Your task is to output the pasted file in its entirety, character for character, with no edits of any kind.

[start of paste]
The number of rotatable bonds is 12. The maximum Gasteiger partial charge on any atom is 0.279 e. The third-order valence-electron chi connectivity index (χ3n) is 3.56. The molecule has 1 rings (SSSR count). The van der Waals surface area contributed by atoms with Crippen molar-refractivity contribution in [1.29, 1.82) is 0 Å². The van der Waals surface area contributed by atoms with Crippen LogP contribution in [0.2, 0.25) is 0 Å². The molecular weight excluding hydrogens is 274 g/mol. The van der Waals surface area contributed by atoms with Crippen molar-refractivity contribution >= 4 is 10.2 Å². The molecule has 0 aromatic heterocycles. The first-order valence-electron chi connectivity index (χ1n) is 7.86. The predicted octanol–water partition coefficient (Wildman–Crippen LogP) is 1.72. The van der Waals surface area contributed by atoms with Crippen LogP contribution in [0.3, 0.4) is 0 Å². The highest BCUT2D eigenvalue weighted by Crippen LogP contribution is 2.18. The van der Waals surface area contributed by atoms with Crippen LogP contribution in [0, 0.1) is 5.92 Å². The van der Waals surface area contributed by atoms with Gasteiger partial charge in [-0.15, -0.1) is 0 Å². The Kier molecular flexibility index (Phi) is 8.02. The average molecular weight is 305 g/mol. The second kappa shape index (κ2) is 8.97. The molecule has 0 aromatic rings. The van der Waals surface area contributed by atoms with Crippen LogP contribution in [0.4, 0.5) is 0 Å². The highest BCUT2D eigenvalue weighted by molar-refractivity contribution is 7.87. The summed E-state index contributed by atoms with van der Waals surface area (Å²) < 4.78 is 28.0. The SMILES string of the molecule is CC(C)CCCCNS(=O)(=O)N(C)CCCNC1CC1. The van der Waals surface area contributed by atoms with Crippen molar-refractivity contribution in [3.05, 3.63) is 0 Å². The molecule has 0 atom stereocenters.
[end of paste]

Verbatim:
The number of rotatable bonds is 12. The maximum Gasteiger partial charge on any atom is 0.279 e. The third-order valence-electron chi connectivity index (χ3n) is 3.56. The molecule has 1 rings (SSSR count). The van der Waals surface area contributed by atoms with Crippen molar-refractivity contribution in [1.29, 1.82) is 0 Å². The van der Waals surface area contributed by atoms with Crippen LogP contribution in [0.2, 0.25) is 0 Å². The molecular weight excluding hydrogens is 274 g/mol. The van der Waals surface area contributed by atoms with Crippen molar-refractivity contribution >= 4 is 10.2 Å². The molecule has 0 aromatic heterocycles. The first-order valence-electron chi connectivity index (χ1n) is 7.86. The predicted octanol–water partition coefficient (Wildman–Crippen LogP) is 1.72. The van der Waals surface area contributed by atoms with Crippen LogP contribution in [0.3, 0.4) is 0 Å². The highest BCUT2D eigenvalue weighted by Crippen LogP contribution is 2.18. The van der Waals surface area contributed by atoms with Crippen LogP contribution in [0, 0.1) is 5.92 Å². The van der Waals surface area contributed by atoms with Gasteiger partial charge in [-0.15, -0.1) is 0 Å². The Kier molecular flexibility index (Phi) is 8.02. The average molecular weight is 305 g/mol. The second kappa shape index (κ2) is 8.97. The molecule has 0 aromatic rings. The van der Waals surface area contributed by atoms with Crippen LogP contribution in [0.4, 0.5) is 0 Å². The highest BCUT2D eigenvalue weighted by molar-refractivity contribution is 7.87. The summed E-state index contributed by atoms with van der Waals surface area (Å²) < 4.78 is 28.0. The SMILES string of the molecule is CC(C)CCCCNS(=O)(=O)N(C)CCCNC1CC1. The van der Waals surface area contributed by atoms with Crippen molar-refractivity contribution in [3.05, 3.63) is 0 Å². The molecule has 0 atom stereocenters.